Congress to cave on spying, again

From the Democrats, brave talk, then the inevitable collapse.


Tim Grieve
October 18, 2007 4:02PM (UTC)

When the Democratically controlled Congress caved in and gave the Bush administration pretty much everything it wanted on wireless wiretapping in August, Speaker Nancy Pelosi vowed to do better before the new authorization expired six months down the road.

When the New York Times reported earlier this month that the Democrats seemed ready to cave in once again, the Democrats insisted it wasn't so. They introduced -- and got through committees -- the Responsible Electronic Surveillance That Is Overseen, Reviewed, and Effective Act of 2007, a bill Pelosi touted on her blog as a way to "protect and defend the Constitution as we protect and defend the American people."

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And so what do we have here?

No surprises, that's what we have.

As the Washington Post reports this morning, House Democratic leaders have pulled the RESTORE Act from the floor, and Senate Democrats have reached agreement with Senate Republicans and the Bush administration on a bill that once again gives the administration pretty much everything it wants -- only this time for six years, not six months. Among the everything: The Post says the Senate deal will provide retroactive immunity for any telecommunications company that can show that it "acted pursuant to a legal directive in helping the government with surveillance in the United States."

We don't know what's more pathetic here: that House Democrats got outmaneuvered by a parliamentary ploy of the GOP -- it was a "cheap shot, totally political," Steny Hoyer whines -- or that, as the Post says, Democratic leaders couldn't keep their own members on board amid Republican accusations that they're "weak on terrorism."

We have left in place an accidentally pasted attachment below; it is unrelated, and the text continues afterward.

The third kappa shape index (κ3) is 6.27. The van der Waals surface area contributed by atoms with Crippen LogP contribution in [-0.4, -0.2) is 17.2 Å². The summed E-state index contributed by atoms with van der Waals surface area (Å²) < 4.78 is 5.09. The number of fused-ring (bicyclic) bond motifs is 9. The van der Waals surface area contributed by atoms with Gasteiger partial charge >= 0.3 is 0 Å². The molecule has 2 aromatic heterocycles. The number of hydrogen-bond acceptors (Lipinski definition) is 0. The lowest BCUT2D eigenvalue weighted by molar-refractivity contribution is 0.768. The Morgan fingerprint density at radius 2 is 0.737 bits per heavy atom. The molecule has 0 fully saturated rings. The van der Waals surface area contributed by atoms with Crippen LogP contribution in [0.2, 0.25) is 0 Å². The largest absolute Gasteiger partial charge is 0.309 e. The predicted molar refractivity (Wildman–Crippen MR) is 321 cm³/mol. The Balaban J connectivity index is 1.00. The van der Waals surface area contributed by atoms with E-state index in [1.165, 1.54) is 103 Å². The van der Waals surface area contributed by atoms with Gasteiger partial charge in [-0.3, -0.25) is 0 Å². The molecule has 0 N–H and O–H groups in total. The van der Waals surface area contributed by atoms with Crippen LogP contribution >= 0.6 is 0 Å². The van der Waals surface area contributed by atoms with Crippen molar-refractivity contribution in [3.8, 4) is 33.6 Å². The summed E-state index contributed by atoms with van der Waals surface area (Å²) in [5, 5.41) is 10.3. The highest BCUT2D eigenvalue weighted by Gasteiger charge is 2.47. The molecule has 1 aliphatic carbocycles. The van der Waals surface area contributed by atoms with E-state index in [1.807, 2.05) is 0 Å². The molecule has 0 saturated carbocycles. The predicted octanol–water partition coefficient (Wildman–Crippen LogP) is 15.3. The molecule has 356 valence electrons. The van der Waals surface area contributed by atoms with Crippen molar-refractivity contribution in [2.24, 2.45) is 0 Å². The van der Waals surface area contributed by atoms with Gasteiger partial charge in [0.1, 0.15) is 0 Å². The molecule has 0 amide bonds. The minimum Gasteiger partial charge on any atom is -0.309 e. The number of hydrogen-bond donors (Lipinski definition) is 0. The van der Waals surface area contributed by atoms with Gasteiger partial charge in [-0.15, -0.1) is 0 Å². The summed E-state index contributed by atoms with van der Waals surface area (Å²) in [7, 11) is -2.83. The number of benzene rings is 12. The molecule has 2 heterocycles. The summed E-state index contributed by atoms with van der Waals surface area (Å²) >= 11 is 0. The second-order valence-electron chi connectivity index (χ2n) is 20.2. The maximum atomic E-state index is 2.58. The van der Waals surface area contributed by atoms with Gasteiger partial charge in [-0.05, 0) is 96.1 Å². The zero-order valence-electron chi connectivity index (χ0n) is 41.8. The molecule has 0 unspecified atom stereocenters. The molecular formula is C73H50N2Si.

One question: In the wake of Wednesday's collapse, have any Republicans come out and praised the caving Democrats as being "tough on terrorism"?

Right, we didn't think so.

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The Democrats who were handed majorities in both houses of Congress in November still haven't accomplished much of anything the voters sent them there to do. Bring the troops home? There are more of them in Iraq now than there were in November. Curtail the Bush administration's spying powers? It has more power now than it did in November. And yet, we'll bet dollars to doughnuts that, come next fall, we'll be hearing all over again about how the Democrats undercut the troops, deny the good guys the right to listen in on al-Qaida and generally hate America.

In the meantime, we'll hear Democrats complain again today about Republican obstructionism, about how the Democrats don't have enough votes to override vetoes and overcome nonexistent filibusters. But the Republicans can't make the Democrats vote for funding to pay for the war. They can't make the Democrats vote for legislation to give the Bush administration more spying powers. If congressional Democrats don't want to vote for such things, they shouldn't vote for them. And if they do, they should stop pretending that they're some kind of meaningful alternative to the Republicans they replaced last year.


Tim Grieve

Tim Grieve is a senior writer and the author of Salon's War Room blog.

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